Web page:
HUD Archives: News Releases

HUD No. 00-228
Further Information: For Release
In the Washington, DC area: 202/708-0685 Thursday
Or contact your local HUD office August 31, 2000


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WASHINGTON – Housing and Urban Development Secretary Andrew Cuomo today awarded rental assistance vouchers that will help 60,000 very low-income families live in housing they otherwise could not afford. Cuomo awarded the vouchers to about 500 housing authorities in the U.S., Puerto Rico, Guam, the Virgin Islands and the Commonwealth of the Northern Marianas Islands.

The $347 million in "Fair Share" Section 8 rental assistance vouchers were awarded competitively based upon community needs. Almost 700 housing authorities submitted applications requesting more than 111,000 vouchers.

"The demand for affordable housing continues to skyrocket," Cuomo said. "Rents are rising faster than inflation, waiting lists for assisted housing are getting longer and, every month, more than 5 million American families who do not receive federal housing assistance have to choose between paying the rent or paying other bills. Congress needs to do more so that all needy families find decent, affordable housing."

Under the program, qualified recipients generally pay no more than 30 percent of their income as rent while HUD picks up the remainder of the tab. Families may live in any community where an affordable unit can be found that meets housing quality standards, and where the owner is willing to participate in the Section 8 program.

At HUD’s urging, Congress, for the first time since 1994, did not restrict the vouchers awarded today to use by various sub-groups of the Section 8 eligible population, giving authorities greater flexibility to respond to local needs.

After almost 20 years of steady increases in the program, Congress, from fiscal years 1994 through 1998, refused to appropriate funds for any new assistance vouchers. The hiatus ended last year when Congress approved funding for 50,000 "Welfare-to-Work" vouchers, followed this year by the vouchers awarded today. However, the new vouchers were only half the total requested by the President for the last two years.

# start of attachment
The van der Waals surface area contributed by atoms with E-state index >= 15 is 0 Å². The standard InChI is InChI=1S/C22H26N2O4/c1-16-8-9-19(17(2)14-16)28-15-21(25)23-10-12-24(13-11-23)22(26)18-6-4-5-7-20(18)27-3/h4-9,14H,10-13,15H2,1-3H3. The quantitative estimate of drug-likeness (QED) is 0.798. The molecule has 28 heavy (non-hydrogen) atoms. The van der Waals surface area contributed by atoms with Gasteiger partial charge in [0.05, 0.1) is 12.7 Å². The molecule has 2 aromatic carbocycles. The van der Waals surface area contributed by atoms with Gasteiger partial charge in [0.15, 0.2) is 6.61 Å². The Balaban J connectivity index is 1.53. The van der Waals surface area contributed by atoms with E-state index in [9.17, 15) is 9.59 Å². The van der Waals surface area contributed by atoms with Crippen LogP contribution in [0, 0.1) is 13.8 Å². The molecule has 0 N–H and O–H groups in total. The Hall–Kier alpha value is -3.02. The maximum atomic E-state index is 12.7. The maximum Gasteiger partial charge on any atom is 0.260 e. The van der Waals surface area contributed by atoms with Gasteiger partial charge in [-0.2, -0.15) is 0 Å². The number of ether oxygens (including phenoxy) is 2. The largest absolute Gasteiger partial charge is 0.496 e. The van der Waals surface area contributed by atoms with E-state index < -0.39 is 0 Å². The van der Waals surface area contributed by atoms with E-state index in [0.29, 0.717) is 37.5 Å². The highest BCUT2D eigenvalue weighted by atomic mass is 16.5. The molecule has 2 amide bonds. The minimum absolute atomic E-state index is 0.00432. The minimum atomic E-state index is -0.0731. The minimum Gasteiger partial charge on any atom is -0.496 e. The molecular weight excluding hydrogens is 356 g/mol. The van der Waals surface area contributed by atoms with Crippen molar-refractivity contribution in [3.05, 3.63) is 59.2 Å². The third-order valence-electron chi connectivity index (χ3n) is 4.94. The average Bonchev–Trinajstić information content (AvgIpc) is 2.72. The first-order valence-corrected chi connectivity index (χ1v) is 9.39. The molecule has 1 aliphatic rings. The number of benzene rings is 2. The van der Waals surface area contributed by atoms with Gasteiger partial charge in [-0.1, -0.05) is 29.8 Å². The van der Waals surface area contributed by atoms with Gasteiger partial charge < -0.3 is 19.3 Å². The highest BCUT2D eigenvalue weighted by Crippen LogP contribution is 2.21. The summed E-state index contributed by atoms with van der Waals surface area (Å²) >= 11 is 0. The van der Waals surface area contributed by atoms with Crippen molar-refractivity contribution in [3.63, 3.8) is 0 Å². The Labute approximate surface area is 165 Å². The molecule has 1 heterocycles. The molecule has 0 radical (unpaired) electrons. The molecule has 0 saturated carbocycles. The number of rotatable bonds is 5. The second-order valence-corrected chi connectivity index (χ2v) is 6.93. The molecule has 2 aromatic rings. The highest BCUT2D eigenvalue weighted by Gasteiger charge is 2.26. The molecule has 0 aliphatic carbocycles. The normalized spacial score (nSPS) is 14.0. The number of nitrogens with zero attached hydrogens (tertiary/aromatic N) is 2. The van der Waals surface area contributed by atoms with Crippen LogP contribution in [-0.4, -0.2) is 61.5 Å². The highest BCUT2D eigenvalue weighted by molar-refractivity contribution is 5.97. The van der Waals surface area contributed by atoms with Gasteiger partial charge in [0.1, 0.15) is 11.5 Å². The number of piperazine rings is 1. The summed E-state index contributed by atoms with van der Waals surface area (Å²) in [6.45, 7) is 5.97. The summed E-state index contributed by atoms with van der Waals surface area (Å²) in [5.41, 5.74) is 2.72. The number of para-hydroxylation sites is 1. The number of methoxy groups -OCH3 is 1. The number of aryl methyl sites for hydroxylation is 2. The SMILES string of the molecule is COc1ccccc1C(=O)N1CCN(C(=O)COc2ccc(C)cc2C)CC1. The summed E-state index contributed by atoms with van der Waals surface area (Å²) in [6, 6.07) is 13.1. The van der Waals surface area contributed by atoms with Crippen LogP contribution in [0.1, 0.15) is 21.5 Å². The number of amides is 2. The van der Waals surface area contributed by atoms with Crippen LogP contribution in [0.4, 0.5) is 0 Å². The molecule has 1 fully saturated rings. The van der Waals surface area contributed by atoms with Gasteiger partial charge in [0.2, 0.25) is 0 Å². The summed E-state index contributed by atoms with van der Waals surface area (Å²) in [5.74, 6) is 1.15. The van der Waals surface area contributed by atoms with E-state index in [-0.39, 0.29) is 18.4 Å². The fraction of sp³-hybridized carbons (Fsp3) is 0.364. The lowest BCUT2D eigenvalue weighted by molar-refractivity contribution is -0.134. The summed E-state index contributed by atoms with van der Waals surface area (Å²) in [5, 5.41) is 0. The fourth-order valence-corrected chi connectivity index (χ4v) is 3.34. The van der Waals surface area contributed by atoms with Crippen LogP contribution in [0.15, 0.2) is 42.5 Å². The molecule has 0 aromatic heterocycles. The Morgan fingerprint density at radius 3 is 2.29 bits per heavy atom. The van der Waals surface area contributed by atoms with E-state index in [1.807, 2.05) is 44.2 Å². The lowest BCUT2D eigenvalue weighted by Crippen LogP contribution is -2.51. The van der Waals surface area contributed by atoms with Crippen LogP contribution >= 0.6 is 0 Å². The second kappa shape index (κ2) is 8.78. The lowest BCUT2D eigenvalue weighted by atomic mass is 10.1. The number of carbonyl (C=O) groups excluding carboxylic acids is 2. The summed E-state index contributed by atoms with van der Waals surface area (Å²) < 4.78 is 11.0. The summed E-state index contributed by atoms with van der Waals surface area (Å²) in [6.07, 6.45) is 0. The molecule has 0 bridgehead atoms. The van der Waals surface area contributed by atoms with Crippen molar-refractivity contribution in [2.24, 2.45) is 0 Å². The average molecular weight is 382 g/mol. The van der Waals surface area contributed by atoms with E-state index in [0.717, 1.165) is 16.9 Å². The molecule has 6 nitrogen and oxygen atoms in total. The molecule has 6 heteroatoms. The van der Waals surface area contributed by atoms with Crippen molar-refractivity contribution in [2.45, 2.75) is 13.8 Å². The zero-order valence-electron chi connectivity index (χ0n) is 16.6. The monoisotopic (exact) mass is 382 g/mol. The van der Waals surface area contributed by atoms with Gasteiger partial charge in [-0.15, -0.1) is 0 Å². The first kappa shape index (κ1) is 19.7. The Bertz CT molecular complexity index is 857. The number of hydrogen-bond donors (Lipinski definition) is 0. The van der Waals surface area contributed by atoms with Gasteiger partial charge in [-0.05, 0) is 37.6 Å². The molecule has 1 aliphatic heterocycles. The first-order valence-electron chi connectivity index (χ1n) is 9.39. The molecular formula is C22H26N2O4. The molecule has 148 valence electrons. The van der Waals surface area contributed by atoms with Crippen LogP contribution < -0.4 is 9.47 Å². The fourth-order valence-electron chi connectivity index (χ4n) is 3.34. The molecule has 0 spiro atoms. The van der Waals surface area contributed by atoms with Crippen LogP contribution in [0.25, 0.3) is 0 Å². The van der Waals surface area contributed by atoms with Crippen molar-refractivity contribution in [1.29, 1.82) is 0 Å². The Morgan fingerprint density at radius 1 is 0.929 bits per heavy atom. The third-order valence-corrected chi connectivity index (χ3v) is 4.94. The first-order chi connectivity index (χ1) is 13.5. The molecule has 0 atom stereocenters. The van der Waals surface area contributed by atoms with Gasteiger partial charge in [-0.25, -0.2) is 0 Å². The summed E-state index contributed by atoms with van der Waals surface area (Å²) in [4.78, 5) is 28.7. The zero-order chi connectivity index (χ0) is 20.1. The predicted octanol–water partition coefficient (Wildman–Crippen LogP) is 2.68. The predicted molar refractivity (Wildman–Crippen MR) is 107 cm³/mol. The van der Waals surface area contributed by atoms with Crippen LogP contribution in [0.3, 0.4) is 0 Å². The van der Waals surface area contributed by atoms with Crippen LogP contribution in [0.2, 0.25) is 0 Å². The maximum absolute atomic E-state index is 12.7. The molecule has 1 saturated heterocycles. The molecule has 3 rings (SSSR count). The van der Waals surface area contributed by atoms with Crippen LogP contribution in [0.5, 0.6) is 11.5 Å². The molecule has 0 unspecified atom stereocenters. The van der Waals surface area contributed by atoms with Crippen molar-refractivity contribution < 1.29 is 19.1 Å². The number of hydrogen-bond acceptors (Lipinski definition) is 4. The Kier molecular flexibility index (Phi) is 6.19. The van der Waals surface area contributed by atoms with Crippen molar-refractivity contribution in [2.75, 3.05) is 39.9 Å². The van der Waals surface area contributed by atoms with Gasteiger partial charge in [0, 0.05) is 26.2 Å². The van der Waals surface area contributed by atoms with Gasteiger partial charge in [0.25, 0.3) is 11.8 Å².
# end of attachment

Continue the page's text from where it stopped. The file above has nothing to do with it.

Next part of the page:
For fiscal year 2001, the President has requested another 120,000 new vouchers. To date, neither the House nor Senate has said they will appropriate funds for any new vouchers.

In its March 2000 "Report to Congress on Worst Case Housing Needs," HUD reported that the number of unassisted, very low-income households -- those with incomes less than 50 percent of the area median -- who are paying more than half their income for rent or who are living in severely-inadequate housing has risen 12 percent since the nation’s economic recovery began in 1991. A record 5.4 million households containing 12.3 million individuals have "worst case" needs.

HUD also found that rental units available to families with incomes less than 30 percent of the area median dropped 5 percent between 1991 and 1997, a loss of more than 370,000 affordable units.

Some 1.4 million American families receive housing assistance under the Section 8 program, of whom 64 percent are families with children, 15 percent are elderly families or individuals and 13 percent are persons with disabilities.


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